We continued along, enjoying the offerings and quizzing ourselves on a variety of species, all the time pausing to read the self-guided tour signs. At last we reached the junction with the trail to Flat Hill and found our way back to the parking lot.
Perky’s Path is maybe a mile long, but it took us 3.5 hours to complete the tour as we poked along–rejoicing with each of our finds.
With the Four on the Fourth Road Race only five days away, my friend Marita Wiser and I are in training. Perhaps a more apt description would be cross-training, for our actual time spent running has been sporadic, but we’ve both been on hikes that we’re sure will give us an upper edge. Look for us to cross the finish line in record time on Tuesday–or not.
To that end, this morning we climbed Mount Tom–with a desire to see what the new West Ridge Trail had to offer in a different season. In the past year, she and I hiked it in October, while my guy and I snowshoed up the trail in February. And so, Marita did what I like best because we wanted to make a loop–she parked at the base of the original trail about 2.3 miles in on Menotomy Road and we walked 1.4 miles down the road to the new trailhead.
The last time I visited, the snow was deep and up to the base of the preserve sign. Today, a red maple sapling claimed that spot.
Next to it grew a bristly sarsaparilla, its rounded umbels standing tall above the leaves.
As we stood there and applied some bug dope, a hoverfly, an important pollinator, worked its magic on the flowers.
And then we stepped onto the trail and were immediately reminded of the past by a relic someone left on a rock.
The homestead, possibly that of A.H. Evans, is located within feet of the trail’s head. And it appears that if this did belong to A.H., he was the head of a large family for it’s a huge foundation.
Equally large was the center chimney.
And based on the configuration of rocks and boulders we stepped over as we turned left between the house, outbuildings and barn, all were once attached.
The barn foundation was also impressive and we could sense the work that went into such a creation. Among all the buildings were some recovered artifacts and I’ve a feeling I know who unearthed them. I love to see these relics, but hope that others won’t continue to follow suit and look for them. Or take them. Okay–that’s my salt box speech for today.
Again, assuming all of this belonged to A.H., I did discover a 1916 document that suggested he grew rutabagas: “A. H. Evans, Fryeburg, raised 90 bushels rutabagas in 1-8 of an acre.”
We followed the white-blaze trail, which was fairly well defined, and passed through a mixed forest, where at least one old white pine spoke to the history of this land, for it obviously once stood in an opening allowing it to stretch its arms and perhaps provide shade for farm animals.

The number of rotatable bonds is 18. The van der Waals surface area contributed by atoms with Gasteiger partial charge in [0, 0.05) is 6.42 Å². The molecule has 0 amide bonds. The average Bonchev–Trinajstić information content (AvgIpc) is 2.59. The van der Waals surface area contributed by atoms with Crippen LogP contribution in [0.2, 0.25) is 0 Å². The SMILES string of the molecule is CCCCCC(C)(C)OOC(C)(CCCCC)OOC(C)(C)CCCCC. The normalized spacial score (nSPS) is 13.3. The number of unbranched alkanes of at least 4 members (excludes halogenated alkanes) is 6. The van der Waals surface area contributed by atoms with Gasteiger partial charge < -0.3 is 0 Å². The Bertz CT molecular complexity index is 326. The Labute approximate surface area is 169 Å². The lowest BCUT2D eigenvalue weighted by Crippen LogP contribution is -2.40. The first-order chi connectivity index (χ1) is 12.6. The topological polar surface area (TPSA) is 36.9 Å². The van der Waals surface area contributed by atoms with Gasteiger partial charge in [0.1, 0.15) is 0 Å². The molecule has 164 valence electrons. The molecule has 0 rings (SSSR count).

One of my other favorite features of the West Ridge Trail, besides the foundations, are the ledges that stand as tall rock gardens.
Some were even terraced and though we didn’t pause to look for evidence today, we got the sense of where the house and barn foundation stones were found.
As we continued to climb (and sweat for it was a bit of a cardio workout–and humid), a couple of woodland plants stood out, including the wild sarsaparilla, which had flowered in the spring. It was fun to note the difference between the bristly and wild–for the former flowers now with those umbels above the leaves, while the flowers of the latter developed below its leaves.
The wild sarsaparilla flowers have since turned to green fruits, which in time will ripen to a reddish-purple display. They were rather like mini green pumpkins in fireworks formation, a description conceived due to the pending holiday.
Another offering was the bluish-green fronds of a marginal wood fern.
A bent frond on one showed off the round sori located near the margins.
After about an hour and a half, which included our walk down the road to the trailhead and then up the trail, we reached the summit. In the fall and winter, Pleasant Mountain had been plainly visible in the background, but today we had to peek through leaves to see it.
As we peeked, Marita asked about the red leaves on an oak–fall couldn’t be on the horizon already, could it? I shared one theory with her, but after a wee bit of research discovered there may be a second–and possibly more.
The leaves were young and the red may act as a sunscreen, protecting them until photosynthesis takes place when they are fully developed.
The other thought is that the red may serve as a warning sign to mammals that the leaves contain chemicals that will taste bad, thus preventing them from being eaten.
Our summit stay wasn’t long, but long enough to enjoy the bushy stamen of spotted St. Johnswort.
And the daintiness of pink corydalis.
And then we followed the old trail down, through the hemlock grove and onto the logging road, which had grown in so much that it made us wonder if The Nature Conservancy wants to discourage its use. The thought of ticks crossed our minds, but she sported her treated tick gators and I used Repel®. Both worked for us, though I do want to get a pair of gators. I’m taking recommendations for brand.